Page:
Today, Apple updated the littlest Mac ever, giving the Mac Mini a much-needed performance boost. The new update really puts the Mac Mini into a class of its own in terms of offering a mix of power efficiency, performance, and size – though you do end up paying a slight price premium at the higher end of the lineup.
Like the previous generation, the new Mac Minis feature a single Thunderbolt port, Gigabit Ethernet, four USB 3.0 ports, and an SDXC card slot. There’s also Bluetooth 4.0 and 802.11a/b/g/n (2.4GHz and 5GHz) built in.
In terms of performance, this update finally brings Intel Ivy Bridge CPUs to the Mini line, though you’re unsurprisingly stuck with dual-core chips at the low-end. Similarly, graphics are provided by integrated Intel HD 4000 on-die GPUs. The days of the discrete Mac Mini GPU are behind us, at least for this iteration.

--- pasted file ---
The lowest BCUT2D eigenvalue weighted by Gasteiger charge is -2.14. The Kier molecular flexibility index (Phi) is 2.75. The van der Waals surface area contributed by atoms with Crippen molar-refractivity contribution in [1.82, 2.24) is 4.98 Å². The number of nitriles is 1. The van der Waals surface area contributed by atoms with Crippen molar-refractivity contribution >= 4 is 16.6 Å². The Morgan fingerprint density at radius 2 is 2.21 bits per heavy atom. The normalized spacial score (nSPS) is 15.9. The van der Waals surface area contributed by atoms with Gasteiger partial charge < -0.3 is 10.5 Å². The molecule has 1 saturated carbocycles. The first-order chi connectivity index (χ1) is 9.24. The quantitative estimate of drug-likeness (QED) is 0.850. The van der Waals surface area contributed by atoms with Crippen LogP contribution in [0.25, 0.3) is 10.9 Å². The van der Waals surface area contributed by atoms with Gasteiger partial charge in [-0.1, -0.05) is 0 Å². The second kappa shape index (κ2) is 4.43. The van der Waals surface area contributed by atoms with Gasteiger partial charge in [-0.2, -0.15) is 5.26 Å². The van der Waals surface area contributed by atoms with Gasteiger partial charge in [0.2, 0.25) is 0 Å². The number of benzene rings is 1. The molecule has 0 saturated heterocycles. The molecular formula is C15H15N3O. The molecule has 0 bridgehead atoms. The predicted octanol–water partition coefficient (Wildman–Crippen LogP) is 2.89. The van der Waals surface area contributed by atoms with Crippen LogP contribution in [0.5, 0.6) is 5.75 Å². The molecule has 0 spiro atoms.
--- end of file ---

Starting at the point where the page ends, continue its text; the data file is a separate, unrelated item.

There are three main Mini configurations this time around. The entry-level model comes with a 2.5GHz dual-core Intel Core i5 Ivy Bridge CPU. It also features 4GB of RAM, which can be easily upgraded to a max of 16GB after purchase, as well as a 500GB hard drive, for $599. Stepping up to a quad-core i7 CPU and a 1TB hard drive bumps the price to $799.
A slightly beefer version comes with an Intel quad-core Core i7 Ivy Bridge CPU running at 2.3GHz, the same upgradeable 4GB of RAM, but dual 1TB hard drives. It also comes with Mountain Lion’s OS X Server packages pre-installed, which are normally a premium extra that get downloaded from the Mac App Store. All told, this model will retail for $999.
Optional upgrades include a 256GB SSD as well as Apple’s new Fusion Drive, which blend SSD and HDD together for the advantages of both. Apple maintains that the new Mac Minis are Energy Star 5.2 and EPEAT Gold certified, as well as remain BFR and PFC, achieving a whopping 11W idle power draw.